• Give a Gift
  • Customer Service
  • Promotions
  • Videos
  • Blogs
  • Win
  • Games

October 3, 2012

Who's the Boss?

amy guggenheim shenkan

Photo Credit: Emily Shur

Special Offer

Amy Guggenheim Shenkan President & COO, Common Sense Media

Las year, Amy Guggenheim Shenkan found herself on the hot seat. Less than two months into her job as president and chief operating officer of Common Sense Media, a San Francisco — based nonprofit that advises parents and kids on how best to use media and technology and which boasts board members like Chelsea Clinton and TV producer Marcy Carsey, she testified at a contentious Senate hearing on privacy issues and mobile devices alongside top execs from Facebook, Apple, and Google. "I felt like I was cramming for a final exam," jokes Shenkan, 47. You'd never have guessed it, though — Shenkan was the picture of cool, blending right in with tech's top dogs. Having spent years as a swashbuckling Web entrepreneur before transitioning to her current role as an influential children's advocate, she's always been drawn to big personalities with big ideas. As a senior at the University of Michigan, she won a coveted slot in General Electric's prestigious financial management training program, a position she decided she wanted only after reading up on its legendary ball-busting CEO, Jack Welch.

Shenkan later attended Harvard Business School before moving to San Francisco for a consulting gig with McKinsey & Co. The Bay Area was teeming with up-and-coming tech revolutionaries, and Shenkan got caught up in the fervor. "I saw the Internet transforming industries, and I wanted to be a part of it," she says. "My feeling is, no pain, no gain."

There'd be plenty of both.

She took a job as a product manager for 3DO, a video game startup founded by Electronic Arts founder Trip Hawkins. Ten months later, the company's bad business model caught up to it — it was trying to sell an $800 video game machine when its competitors' went for $100, she says — and she lost her job. The takeaway? "Do your homework," she says wryly.

She fared far better at Preview Travel, then the third-largest online travel agency. As senior vice president of business development, she helped lead a merger with Travelocity, after which bookings more than doubled to $1.2 billion a year. "I was in my early 30s, and we had taken this industry that didn't exist five years earlier and put it on the map. It still feels exciting to me to this day."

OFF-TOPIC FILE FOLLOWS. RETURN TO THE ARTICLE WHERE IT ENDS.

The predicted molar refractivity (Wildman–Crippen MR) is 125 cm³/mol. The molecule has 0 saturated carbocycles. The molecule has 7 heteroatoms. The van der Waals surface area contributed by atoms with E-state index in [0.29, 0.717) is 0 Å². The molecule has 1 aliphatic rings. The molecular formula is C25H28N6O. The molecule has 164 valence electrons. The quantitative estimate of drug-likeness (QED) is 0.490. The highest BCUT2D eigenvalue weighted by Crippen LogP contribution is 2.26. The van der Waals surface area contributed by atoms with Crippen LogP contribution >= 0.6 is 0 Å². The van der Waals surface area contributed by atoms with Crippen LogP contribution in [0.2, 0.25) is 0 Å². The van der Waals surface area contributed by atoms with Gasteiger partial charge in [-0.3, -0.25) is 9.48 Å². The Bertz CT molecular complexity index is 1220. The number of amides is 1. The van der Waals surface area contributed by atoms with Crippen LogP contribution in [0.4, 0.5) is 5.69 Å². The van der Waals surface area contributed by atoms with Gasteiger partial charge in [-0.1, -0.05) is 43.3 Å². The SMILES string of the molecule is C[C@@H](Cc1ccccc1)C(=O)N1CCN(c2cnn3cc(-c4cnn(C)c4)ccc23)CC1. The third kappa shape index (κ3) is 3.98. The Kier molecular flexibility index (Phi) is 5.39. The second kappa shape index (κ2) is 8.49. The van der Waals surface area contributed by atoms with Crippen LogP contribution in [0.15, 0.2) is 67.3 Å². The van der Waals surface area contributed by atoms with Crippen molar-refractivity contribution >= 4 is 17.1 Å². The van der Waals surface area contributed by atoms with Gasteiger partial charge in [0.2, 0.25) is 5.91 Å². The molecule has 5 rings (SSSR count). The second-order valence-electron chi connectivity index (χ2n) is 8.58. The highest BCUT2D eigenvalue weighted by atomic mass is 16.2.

When Travelocity's headquarters moved to Dallas, Shenkan, flush with cash from the merger — "Let's say that I did well and feel very fortunate" — decided to take some time off, tech-mogul-style, jetting off to Africa and Belize, then returning for "playdates" around a friend's pool, where she sipped cocktails and hired masseuses. The downtime gave her the chance to contemplate a personal goal: getting married and having a family. "Work had consumed me. When I left [Travelocity], I said, 'This is a huge priority for me, and I need to carve out time to make it happen.'" So, with her usual type A aplomb, she set out to find romance, organizing outings, like the Jewish singles event where she met her future husband, Ed Shenkan, who runs a medical technology investment advisory firm.

Last year, Shenkan was recruited to help run Common Sense Media. Shifting to the nonprofit world was a decidedly different career move for a woman used to advising high-stakes deals and powerful figures — never mind the pay cut. "Clearly I'm not in it for the money," she says, laughing. "It's a fabulous challenge to grow this organization's impact and get a lot more people knowing about it. I mean, I'm working harder now than I did at McKinsey."